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Monday, 15 June 2020
Page: 4327


Dr LEIGH (Fenner) (11:26): 'What more can you ask of a man or a boy than to give his life for his country and to save his mates.' These are the words of Garth Sheean, the newphew of Ordinary Seaman Edward 'Teddy' Sheean. This is Teddy Sheean's story—a story of bravery, of sacrifice and of underacknowledged valour.

Almost 80 years ago, at just 17 years of age, Teddy Sheean followed in his brother's footsteps and joined the Royal Australian Navy. It was there he met his mate, Able Seaman Jack Bird. The now 96-year-old Jack says Teddy Sheean 'could fight like a thrashing machine'. It was both combat and comradery that he'd be remembered for.

Less than two years after enlisting and just shy of his 19th birthday, Teddy Sheean was on board the HMAS Armidale when it was sent to the waters north of Australia. He and his crewmates were tasked with helping evacuate exhausted troops and civilians from occupied Timor. On 1 December, en route from Timor, they came under repeated attack from Japanese aircraft. For hours, they fought back.

Almost three hours later, nine bombers, three fighters and a float plane attacked the Armidale. Hit by two torpedoes and possibly a bomb, it began to sink. As men took to the life rafts, the Japanese Zeros stopped attacking the sinking ship and begin strafing those in the water. Teddy Sheean was shot twice. For reasons we'll never know, he returned to his Oerlikon cannon, strapped himself in and began shooting back. As enemy aircraft fired on his friends and fellow sailors in the water, he shot down one plane and damaged two others. Crew mates recall seeing him dragged under the water, firing as he vanished under the waves.

Ordinary Seaman Russel Caro afterwards reported, 'None of us will ever know what made him do it, but he went back to his gun and strapped himself in.' Teddy died strapped to a sinking ship, hundreds of kilometres from his home in Tasmania. This is a teenager who gave his life for his friends and for his country. Forty-nine of the 149 men on board the Armidale survived the sinking and lived to be rescued—many survivors credited Teddy Sheean's actions.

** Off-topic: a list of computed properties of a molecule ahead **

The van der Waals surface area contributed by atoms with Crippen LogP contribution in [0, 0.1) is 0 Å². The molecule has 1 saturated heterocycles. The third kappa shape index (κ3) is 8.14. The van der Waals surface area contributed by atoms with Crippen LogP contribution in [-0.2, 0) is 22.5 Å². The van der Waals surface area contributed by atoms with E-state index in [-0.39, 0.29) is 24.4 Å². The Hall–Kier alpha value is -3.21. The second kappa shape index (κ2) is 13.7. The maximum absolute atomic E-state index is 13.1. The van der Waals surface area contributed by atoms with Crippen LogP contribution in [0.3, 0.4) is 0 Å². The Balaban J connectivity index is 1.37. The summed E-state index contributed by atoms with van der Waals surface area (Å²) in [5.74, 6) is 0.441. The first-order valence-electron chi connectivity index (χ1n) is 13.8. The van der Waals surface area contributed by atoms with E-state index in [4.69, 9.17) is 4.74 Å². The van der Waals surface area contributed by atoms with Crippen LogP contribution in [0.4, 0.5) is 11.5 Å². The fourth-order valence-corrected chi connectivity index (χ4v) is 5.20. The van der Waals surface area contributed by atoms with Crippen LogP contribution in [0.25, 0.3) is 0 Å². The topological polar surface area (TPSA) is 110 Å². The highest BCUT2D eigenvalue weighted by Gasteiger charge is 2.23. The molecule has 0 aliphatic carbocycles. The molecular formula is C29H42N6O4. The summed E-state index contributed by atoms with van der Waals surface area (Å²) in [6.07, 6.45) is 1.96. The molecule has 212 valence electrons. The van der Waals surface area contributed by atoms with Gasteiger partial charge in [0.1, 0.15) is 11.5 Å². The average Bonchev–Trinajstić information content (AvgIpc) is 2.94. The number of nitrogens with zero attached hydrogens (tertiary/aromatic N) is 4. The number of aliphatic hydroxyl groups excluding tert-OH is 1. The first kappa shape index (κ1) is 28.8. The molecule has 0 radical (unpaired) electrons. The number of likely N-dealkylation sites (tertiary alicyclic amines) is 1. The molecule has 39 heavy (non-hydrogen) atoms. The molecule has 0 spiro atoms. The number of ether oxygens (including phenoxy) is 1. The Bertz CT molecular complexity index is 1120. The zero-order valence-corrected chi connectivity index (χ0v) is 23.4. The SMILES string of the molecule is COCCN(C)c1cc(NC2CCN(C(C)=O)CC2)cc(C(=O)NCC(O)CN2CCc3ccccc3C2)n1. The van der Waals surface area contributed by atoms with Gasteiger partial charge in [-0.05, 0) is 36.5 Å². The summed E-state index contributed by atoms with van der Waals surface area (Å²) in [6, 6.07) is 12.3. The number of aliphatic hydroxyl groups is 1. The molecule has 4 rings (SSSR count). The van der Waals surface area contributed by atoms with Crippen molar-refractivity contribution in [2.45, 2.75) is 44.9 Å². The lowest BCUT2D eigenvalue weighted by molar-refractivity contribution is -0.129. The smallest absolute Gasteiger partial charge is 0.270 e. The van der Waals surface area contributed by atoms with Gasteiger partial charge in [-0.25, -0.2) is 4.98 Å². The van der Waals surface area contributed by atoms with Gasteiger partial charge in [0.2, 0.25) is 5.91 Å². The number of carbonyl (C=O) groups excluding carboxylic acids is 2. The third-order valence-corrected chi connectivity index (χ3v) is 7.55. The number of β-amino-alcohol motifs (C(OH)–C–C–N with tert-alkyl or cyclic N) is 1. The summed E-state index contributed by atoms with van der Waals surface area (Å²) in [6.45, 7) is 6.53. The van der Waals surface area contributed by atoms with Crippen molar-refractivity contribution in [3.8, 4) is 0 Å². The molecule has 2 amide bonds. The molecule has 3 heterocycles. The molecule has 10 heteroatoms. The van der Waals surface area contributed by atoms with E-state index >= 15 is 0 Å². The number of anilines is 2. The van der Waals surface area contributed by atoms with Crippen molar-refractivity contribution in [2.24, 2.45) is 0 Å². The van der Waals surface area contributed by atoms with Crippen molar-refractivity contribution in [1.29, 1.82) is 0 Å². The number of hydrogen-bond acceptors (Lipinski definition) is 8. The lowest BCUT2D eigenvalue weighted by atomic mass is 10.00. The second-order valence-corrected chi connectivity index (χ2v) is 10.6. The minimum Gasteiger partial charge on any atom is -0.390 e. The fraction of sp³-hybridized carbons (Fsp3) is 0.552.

Teddy Sheean's sacrifice is a reminder of all that his family lost. Speaking about Teddy Sheean, I can't help but think of my own great-grandfather Roland Stebbins who also enlisted in the Navy at age 17. In war, we ask teenagers to do extraordinary things. I'm here only because my great-grandfather came home from World War I. Many of Teddy Sheean's mates survived World War II because he did not. Just last year, when marking the anniversary of the sinking of the HMAS Armidale, the Defence Force noted:

Ordinary Seaman Sheean's bravery has become synonymous with the Navy's values of courage and loyalty.

In his funeral oration, after the first battle of the Peloponnesian War, Pericles spoke of those whose test of worth was to be found in their closing scene—soldiers who 'reckoning this to be the most glorious of hazards, joyfully determined to accept the risk'. Such warriors, said Pericles, received that 'renown that never grows old', the glory 'to be eternally remembered'. Heroes, he said, 'have the whole earth for their tomb'.

Many have told Teddy Sheean's story to their children. In 1999 a submarine was named after him. The war memorial holds a painting depicting his final moments, but he never received a Victoria Cross.

Victoria Crosses are forged from bronze taken from captured 19th century cannons and inscribed with 'For Valour'. Teddy Sheean's extraordinary valour merits the award, and there's something particularly apt about a man who took to the guns to defend his mates now posthumously receiving an award cast from the barrel of a cannon.

Garry Ivory has led the family campaign to see his uncle get a VC for more than 25 years. He said:

There's a lot of tributes been paid to Teddy, but the VC is what he deserved …

Last year the Defence Honours and Awards Appeals Tribunal unanimously recommended it. And it's not just Labor; Liberal Guy Barnett has backed the campaign too. It should have happened when Teddy Sheean's parents were alive to see it, but it's time now we acknowledge Teddy Sheean's heroism in the greatest way our country knows. It's time his valour was recognised with a Victoria Cross.

The DEPUTY SPEAKER ( Mr Zimmerman ): The time allocated for this debate has expired. The debate is adjourned and the resumption of the debate will be made an order of the day for the next sitting.